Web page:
September 10, 2014
New York Yankees starting pitcher Chris Capuano struggles to read the signs during the first inning of a baseball game against the Tampa Bay Rays at Yankee Stadium in New York, Wednesday, Sept. 10, 2014. Capuano was taken out of the game after allowing fo
Kathy Willens

NEW YORK (AP) After starter Chris Capuano was booed off the mound in the first inning, the New York Yankees' makeshift lineup turned the mood in the Bronx a bit more festive.

Mark Teixeira made up for a botched foul pop in the Rays' four-run first inning with a go-ahead triple in the fifth, Brian McCann homered and drove in three runs, and the Yankees used their biggest comeback of the season to beat Tampa Bay 8-5 Wednesday night.

''There was no panic,'' Teixeira said. ''We just slowly got the job done as the night went on.''

The Yankees, who moved within 4 1/2 games of a playoff spot with 19 remaining, did not get off to a good start.

Teixeira overran leadoff batter Ben Zobrist's foul ball behind first base for no play. Zobrist then singled for his 1,000th career hit. Five of the next six Rays reached before Capuano was lifted in the shortest start of his career.

By the end of the 30-minute top of the first, New York trailed 4-0.

McCann got the rally started with a homer in the bottom half to end Jake Odorizzi's scoreless streak at 14 1-3 innings.

Filling in for injured Martin Prado, Chris Young hit his first homer with the Yankees - he was cut by the Mets on Aug. 9 - to tie it at 4 in the fourth. Young added an RBI double in the eighth and finished a triple shy of the cycle.

Five relievers combined for 8 2-3 gritty innings, allowing seven hits, including Evan Longoria's 20th homer in the ninth. Preston Claiborne (3-0) pitched two innings for the win.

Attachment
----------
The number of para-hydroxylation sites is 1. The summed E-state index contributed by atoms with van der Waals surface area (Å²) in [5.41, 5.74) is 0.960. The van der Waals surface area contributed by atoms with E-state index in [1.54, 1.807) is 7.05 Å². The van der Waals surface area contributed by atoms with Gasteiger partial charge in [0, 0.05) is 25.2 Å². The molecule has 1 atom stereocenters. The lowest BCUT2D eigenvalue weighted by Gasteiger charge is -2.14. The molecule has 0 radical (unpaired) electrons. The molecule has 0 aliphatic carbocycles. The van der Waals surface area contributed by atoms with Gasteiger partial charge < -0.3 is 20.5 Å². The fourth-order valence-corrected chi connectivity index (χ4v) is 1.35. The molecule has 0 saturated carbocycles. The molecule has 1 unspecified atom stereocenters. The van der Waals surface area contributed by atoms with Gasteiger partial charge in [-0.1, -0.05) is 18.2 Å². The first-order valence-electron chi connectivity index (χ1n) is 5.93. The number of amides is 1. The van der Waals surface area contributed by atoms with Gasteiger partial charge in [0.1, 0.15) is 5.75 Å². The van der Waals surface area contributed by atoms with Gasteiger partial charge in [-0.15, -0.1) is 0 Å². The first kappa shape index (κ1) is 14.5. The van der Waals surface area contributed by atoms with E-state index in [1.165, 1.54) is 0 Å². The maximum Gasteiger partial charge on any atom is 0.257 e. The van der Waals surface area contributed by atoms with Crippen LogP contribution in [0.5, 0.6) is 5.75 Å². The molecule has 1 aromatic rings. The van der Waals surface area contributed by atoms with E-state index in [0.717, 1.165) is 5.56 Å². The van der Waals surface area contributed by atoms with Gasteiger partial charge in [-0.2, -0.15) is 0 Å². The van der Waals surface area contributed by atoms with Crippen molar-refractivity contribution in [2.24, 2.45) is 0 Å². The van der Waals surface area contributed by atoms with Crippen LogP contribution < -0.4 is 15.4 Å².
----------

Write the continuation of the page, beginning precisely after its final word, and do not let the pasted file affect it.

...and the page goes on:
''We just know if we hold the game the way it is our guys could come back,'' said Dellin Betances, who pitched 1 1-3 scoreless innings. ''It was a great win.''

With a full moon peeking through the clouds in center field, the Yankees closed the gap to 4-3 in the third with the help of catcher Ryan Hanigan's errant throw on ball four.

Young, who singled, was running on a full-count pitch to Jacoby Ellsbury. Hanigan's throw on ball four went into center field, allowing Young to advance to third on the error. Ellsbury stole second and, one out later, McCann lined a two-run single to left field.

''I thought it was a close pitch so I thought there was a chance we're going to get the call, so that's why I just came up throwing,'' Hanigan said.

McCann was hit by a pitch from Odorizzi (10-12) to start the fifth and scored when Wil Myers had trouble with Teixeira's liner into the right-field corner. Teixeira raced into third standing up with his first triple since July 6, 2012, at Boston.

''It shows the character of the guys in that room, that they're going to keep fighting,'' Yankees manager Joe Girardi said.

That was the end of the night for Odorizzi, charged with six runs and five hits in 4 1-3 innings.


Rays: RHP Nathan Karns (0-0) will take the rotation spot of Drew Smyly, who has been shut down for the season after throwing 153 innings combined with Tampa Bay and Detroit.

Yankees: DH-OF Carlos Beltran was scratched from the lineup about 90 minutes before the game because of right elbow soreness. Afterward, he said he will give it a few days before deciding if he will have to end his season early to have surgery to remove the bone spur that has been troubling him since mid-May. ''It's been frustrating,'' Beltran said. ... Prado (hamstring) and OF Brett Gardner (abdominal strain) were also out of the lineup again.


The AL East rivals play the finale of a three-game series Thursday with a matchup of stingy starters: the Yankees' Michael Pineda (3-4) vs. the Rays' Alex Cobb (9-7). Pineda has not allowed more than two earned runs in any of his nine career starts for New York. Cobb has yielded two runs or fewer in 11 straight starts, a franchise record.

1,000 HITS

Zobrist's accomplishment was especially meaningful to his manager. ''When he first came here I would not have anticipated 1,000 hits,'' Joe Maddon said. ''He went back to the minor leagues and came back reinvented.''


When asked how a catcher should position himself for a play at home plate on a hit to left field, Girardi, a former All-Star catcher, jumped up from his seat in the press conference room to demonstrate. He used the corner of the riser as the ''plate'' and proceeded to show the media how he was taught to give a lane to home plate and ''then take it away'' by sidestepping into the runner's path.

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